Please enjoy the show. Visit “Wildflowers of the Lower Chartiers Watershed”, scroll down and choose Wildflowers for a Summer Evening.


Bonfire

close-up of fire

Bonfire

What a wonderful picnic get-together last night with the Scott Conservancy on the Kane’s Woods property, lots of food, a bonfire, perfect weather thanks to Jane, whose grant for a perfect evening was apparently approved. Difficult decision which photo do I post tomorrow—wildflowers? sunset? bonfire? moonrise? This of the bonfire was the one that caught my eye.

Photographing fire can be like photographing any other element that moves, such as waves, or rain or snow, but fire has the added attraction of being less than opaque.  A fast enough shutter speed will capture the flames without too much blur, but leave out all the other details. The trick is to focus on a fixed object that has  a little bit of light on it and the rest usually meters and falls into place.

I’ve actually photographed Kane’s Woods at other events and just when I visit to hike. You can use the following links to Wildflowers of a Summer Evening, taken at the 2010 picnic, Home Sweet Home also taken last year, and a winter post called Taking the Measure of a Tree, and especially a photo that links to a short video I took of water gurgling in the stream in the spring, A Walk in the Woods. Also explore slideshows on this site in special slideshows under Local Nature Walks.

I also have a few other photos of bonfires at events at conservation areas, Bonfire at Twilight at Wingfield Pines as we gathered to skate on a snowy night, and Sparks at a similar event at an earlier year.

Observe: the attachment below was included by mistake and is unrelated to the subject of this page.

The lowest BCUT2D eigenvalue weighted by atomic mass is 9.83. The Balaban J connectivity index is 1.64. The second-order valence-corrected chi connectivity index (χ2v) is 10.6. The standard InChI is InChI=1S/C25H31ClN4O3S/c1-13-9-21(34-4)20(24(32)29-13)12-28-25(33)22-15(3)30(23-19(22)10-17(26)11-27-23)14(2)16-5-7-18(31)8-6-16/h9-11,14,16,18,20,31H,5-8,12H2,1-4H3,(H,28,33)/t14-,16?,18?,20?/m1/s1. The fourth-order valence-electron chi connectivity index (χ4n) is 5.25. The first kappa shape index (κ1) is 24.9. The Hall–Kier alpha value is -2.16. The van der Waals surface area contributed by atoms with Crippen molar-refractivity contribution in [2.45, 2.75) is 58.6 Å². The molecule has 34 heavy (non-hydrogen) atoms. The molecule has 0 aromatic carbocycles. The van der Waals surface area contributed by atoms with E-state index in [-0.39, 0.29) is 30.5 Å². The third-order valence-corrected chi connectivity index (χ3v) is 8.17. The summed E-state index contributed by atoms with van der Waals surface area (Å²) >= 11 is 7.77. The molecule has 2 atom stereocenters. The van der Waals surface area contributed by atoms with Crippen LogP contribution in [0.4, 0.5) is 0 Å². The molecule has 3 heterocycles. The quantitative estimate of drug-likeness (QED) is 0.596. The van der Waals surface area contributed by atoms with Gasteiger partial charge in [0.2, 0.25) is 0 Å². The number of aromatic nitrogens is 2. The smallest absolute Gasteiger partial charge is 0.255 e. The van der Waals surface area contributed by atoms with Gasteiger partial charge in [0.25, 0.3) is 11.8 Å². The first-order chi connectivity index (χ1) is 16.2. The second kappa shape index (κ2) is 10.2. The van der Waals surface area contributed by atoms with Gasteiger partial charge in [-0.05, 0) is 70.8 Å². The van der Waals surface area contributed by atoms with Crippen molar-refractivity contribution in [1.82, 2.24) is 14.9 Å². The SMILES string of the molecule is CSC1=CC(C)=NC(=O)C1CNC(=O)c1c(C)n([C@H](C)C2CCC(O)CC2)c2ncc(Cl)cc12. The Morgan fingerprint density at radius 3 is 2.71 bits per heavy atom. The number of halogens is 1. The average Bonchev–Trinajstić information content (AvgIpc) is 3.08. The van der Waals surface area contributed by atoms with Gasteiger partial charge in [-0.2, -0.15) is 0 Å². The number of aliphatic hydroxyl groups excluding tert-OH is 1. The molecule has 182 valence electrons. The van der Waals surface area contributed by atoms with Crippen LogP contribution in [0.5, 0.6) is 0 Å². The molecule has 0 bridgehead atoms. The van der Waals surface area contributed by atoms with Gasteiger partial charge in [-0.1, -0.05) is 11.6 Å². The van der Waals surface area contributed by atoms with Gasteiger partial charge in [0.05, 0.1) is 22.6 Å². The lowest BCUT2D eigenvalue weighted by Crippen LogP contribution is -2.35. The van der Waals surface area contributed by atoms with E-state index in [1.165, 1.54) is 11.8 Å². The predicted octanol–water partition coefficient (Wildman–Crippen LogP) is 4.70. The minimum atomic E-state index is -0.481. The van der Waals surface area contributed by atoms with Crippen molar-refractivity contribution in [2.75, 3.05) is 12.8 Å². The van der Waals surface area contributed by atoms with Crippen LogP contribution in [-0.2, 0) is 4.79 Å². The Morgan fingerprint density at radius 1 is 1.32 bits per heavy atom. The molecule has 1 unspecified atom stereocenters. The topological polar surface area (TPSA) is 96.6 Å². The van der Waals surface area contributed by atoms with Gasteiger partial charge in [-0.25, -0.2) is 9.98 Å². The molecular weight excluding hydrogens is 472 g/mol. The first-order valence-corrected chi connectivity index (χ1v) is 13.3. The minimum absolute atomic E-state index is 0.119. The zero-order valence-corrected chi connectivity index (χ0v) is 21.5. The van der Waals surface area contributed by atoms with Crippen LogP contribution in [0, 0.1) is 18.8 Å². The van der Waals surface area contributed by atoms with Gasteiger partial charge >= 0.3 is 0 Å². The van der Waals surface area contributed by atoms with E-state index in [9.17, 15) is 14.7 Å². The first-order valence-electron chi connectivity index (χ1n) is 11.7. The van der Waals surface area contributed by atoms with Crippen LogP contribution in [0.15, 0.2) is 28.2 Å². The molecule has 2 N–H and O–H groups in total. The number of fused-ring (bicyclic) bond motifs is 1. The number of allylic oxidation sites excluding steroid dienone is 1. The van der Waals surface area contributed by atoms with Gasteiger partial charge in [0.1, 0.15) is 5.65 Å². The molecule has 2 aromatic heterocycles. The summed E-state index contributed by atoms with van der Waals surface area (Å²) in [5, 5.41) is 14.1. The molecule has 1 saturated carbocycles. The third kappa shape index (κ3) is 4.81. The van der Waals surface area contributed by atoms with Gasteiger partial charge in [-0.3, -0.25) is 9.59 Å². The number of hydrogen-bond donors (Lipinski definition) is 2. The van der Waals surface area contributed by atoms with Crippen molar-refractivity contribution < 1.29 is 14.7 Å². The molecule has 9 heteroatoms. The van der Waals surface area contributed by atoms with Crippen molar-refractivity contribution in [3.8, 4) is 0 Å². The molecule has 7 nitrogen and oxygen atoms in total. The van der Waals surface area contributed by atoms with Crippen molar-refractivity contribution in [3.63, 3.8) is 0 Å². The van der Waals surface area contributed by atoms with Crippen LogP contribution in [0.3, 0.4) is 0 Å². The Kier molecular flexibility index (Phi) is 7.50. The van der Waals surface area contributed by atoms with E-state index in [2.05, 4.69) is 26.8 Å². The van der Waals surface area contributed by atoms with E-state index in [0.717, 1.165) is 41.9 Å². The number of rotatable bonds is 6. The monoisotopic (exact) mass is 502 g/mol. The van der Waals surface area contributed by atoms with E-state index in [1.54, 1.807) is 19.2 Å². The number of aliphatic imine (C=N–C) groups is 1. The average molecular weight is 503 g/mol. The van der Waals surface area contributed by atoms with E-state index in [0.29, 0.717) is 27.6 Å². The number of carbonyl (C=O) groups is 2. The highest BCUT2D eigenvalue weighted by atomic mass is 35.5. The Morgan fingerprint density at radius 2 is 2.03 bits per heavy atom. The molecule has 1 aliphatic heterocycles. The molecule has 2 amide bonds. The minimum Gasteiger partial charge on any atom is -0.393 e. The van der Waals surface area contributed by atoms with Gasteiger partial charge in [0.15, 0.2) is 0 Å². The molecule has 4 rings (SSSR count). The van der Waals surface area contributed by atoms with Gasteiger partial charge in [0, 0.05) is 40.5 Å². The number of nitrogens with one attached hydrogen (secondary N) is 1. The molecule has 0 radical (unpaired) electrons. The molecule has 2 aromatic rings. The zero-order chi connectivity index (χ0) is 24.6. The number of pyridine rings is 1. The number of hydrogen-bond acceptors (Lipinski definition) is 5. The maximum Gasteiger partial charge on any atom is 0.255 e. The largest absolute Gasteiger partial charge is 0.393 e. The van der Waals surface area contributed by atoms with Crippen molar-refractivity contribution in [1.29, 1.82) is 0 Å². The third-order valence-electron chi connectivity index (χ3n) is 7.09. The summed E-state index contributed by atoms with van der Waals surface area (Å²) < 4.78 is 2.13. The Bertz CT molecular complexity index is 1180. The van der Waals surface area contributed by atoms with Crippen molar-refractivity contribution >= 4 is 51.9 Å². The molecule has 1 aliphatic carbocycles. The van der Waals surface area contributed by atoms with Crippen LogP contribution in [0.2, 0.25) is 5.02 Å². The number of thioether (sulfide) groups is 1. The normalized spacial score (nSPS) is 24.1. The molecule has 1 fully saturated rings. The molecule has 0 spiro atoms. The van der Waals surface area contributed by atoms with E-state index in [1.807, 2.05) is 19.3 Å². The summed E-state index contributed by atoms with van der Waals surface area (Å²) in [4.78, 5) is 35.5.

Wildflowers of a Summer Evening

echinacea

Echinacea in the Evening Sun

I’ve posted a new slide show to my “Wildflowers of the Lower Chartiers Watershed” collection, a hillside of wildflowers taken in warm evening sunlight at Kane’s Woods in Scott Township last July. The memory of these flowers warmed me in the cold snowy months of winter, and while I’ve used a few here and there in designing one thing or another I’ve never decided what to do with the collection.

Though I used my Pentax K10D, for the lens I used my favorite non-digital 35mm fixed-focus lens with the 1.5X converter which shortens the depth of field allowing me to focus on just one insect if I choose; this lens is probably 30 years old, but it never fails me. In this way, I can manage the foreground and background and simply focus on one object, and I can achieve those lovely random abstract effects with lighting and shapes.

A slide show, even without music, will have to do for now.

The flowers you see are echinacea or purple coneflower, and it’s rarer cousin yellow coneflower, wingstem, Virginia stickseed, fleabane, black-eyed susan, Queen Anne’s lace, catnip, goldenrod, ragweed, and curled dock. Some are in seed already, but they add their drama to the mix.

Any of these images is available as a print or as a digital file you may use for design. I will be printing a set of greeting cards or at least note cards from them soon as well.

Please enjoy the show. Visit “Wildflowers of the Lower Chartiers Watershed”, scroll down and choose Wildflowers for a Summer Evening.